More threads by David Baxter PhD

David Baxter PhD

Late Founder
Brain drives Chronic Fatigue symptoms
Mon, Sep 17 2007

New research from University of New South Wales, Australia (UNSW) has delivered a final blow to the theory that Chronic Fatigue Syndrome (CFS) is driven by the body's immune system and in particular by its production of cytokines.

Attention has now turned to the brain and neural-level reactions as the syndrome's likely source.

The research, led by Dr Ut? Vollmer-Conna at UNSW's School of Psychiatry, represents the latest findings in the Dubbo Infectious Outcomes Study and is the most comprehensive and definitive of its type.

The research team found that cytokines production in patients suffering from Post Infective Fatigue Syndrome (PIFS) up to a year after the acute viral infection was no different from those in control patients who had promptly recovered.

PIFS is a well-recognised empirically established illness model permitting prospective study of pathophysiological pathways to CFS.

The study results show that while raised production of cytokines is likely to be an initial trigger for CFS, it is not responsible for the ongoing symptoms. Cytokins are a group of proteins that orchestratee a host's immune response to infection.

Dr Vollmer-Conna says the most reliable predictor of chronic fatigue following from an acute infection is the severity of the initial viral illness.

"Our group has ruled out the ongoing symptoms being related to abnormal antibody responses, differences in viral load and now to cytokines," Dr Vollmer-Conna says.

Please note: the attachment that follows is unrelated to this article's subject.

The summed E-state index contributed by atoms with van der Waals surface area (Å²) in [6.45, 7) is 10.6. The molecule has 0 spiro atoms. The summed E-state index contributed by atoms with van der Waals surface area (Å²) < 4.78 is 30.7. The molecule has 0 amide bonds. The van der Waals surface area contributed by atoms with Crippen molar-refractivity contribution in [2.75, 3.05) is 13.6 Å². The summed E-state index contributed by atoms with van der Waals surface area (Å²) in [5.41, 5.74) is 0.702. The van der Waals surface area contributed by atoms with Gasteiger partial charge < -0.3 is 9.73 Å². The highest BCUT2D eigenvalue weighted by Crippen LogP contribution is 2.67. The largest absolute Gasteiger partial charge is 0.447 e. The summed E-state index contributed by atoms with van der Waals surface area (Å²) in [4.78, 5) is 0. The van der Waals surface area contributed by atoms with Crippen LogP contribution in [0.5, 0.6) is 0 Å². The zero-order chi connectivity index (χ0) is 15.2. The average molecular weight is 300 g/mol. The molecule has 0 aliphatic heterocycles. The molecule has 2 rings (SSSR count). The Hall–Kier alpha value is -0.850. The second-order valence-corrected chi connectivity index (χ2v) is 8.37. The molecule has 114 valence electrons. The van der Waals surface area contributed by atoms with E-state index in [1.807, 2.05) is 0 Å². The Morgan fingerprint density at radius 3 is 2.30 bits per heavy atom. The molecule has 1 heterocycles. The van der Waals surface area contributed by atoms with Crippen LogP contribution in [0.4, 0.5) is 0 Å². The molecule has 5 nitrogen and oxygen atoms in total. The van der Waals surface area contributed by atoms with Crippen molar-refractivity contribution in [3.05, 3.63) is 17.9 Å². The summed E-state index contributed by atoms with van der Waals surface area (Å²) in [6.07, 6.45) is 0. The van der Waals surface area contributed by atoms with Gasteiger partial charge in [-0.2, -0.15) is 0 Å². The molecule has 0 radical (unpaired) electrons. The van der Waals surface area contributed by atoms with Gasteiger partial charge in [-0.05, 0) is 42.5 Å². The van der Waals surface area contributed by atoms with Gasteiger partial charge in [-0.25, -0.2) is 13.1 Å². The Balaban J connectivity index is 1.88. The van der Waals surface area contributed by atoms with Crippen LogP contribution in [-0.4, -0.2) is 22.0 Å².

"We are now focusing our attention on the brain because these findings suggest a change takes place at neural pathways in the central nervous system."

But Dr Vollmer-Conna emphasizes this is not the same as saying CFS is all in the mind. "Rather we believe that an immunological stressor, such as a severe acute infection with certain pathogens, promotes prolonged sensitization in neural systems involved in receiving and interpreting information about symptoms from the body.

"We are now investigating potential changes in the autonomic nervous system and central nervous system circuits that could explain ongoing symptoms in post-infective and chronic fatigue syndromes."

The Dubbo Infection Outcomes Study is 82 per cent funded by the US Centers for Disease Control and also receives funding from the National Health and Medical Research Council of Australia.

Source: Vollmer-Conna U, Cameron B, Hadzi-Pavlovic D, et al. Postinfective fatigue syndrome is not associated with altered cytokine production. Clin Infect Dis. 2007 Sep 15;45(6):732-5. [Abstract]
Replying is not possible. This forum is only available as an archive.